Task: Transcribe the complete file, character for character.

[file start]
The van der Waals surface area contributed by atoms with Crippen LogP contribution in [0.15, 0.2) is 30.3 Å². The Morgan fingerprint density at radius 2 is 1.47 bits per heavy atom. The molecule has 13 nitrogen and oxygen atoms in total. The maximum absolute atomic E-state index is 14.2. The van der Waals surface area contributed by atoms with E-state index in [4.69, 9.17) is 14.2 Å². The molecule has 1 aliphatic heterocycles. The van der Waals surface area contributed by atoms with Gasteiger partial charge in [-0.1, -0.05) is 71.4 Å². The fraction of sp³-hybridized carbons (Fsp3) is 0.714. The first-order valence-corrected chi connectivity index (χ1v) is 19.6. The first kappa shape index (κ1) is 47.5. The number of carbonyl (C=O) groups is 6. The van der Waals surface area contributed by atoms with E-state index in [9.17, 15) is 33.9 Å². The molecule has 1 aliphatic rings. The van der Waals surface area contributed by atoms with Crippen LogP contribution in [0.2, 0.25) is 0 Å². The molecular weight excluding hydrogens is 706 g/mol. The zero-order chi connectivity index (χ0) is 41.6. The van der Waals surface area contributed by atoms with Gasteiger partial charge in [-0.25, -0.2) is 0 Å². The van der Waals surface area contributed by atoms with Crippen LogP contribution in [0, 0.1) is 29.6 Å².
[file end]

The van der Waals surface area contributed by atoms with Crippen LogP contribution in [0.15, 0.2) is 30.3 Å². The Morgan fingerprint density at radius 2 is 1.47 bits per heavy atom. The molecule has 13 nitrogen and oxygen atoms in total. The maximum absolute atomic E-state index is 14.2. The van der Waals surface area contributed by atoms with E-state index in [4.69, 9.17) is 14.2 Å². The molecule has 1 aliphatic heterocycles. The van der Waals surface area contributed by atoms with Gasteiger partial charge in [-0.1, -0.05) is 71.4 Å². The fraction of sp³-hybridized carbons (Fsp3) is 0.714. The first-order valence-corrected chi connectivity index (χ1v) is 19.6. The first kappa shape index (κ1) is 47.5. The number of carbonyl (C=O) groups is 6. The van der Waals surface area contributed by atoms with E-state index in [9.17, 15) is 33.9 Å². The molecule has 1 aliphatic rings. The van der Waals surface area contributed by atoms with Crippen LogP contribution in [0.2, 0.25) is 0 Å². The molecular weight excluding hydrogens is 706 g/mol. The zero-order chi connectivity index (χ0) is 41.6. The van der Waals surface area contributed by atoms with Gasteiger partial charge in [-0.25, -0.2) is 0 Å². The van der Waals surface area contributed by atoms with Crippen LogP contribution in [0, 0.1) is 29.6 Å².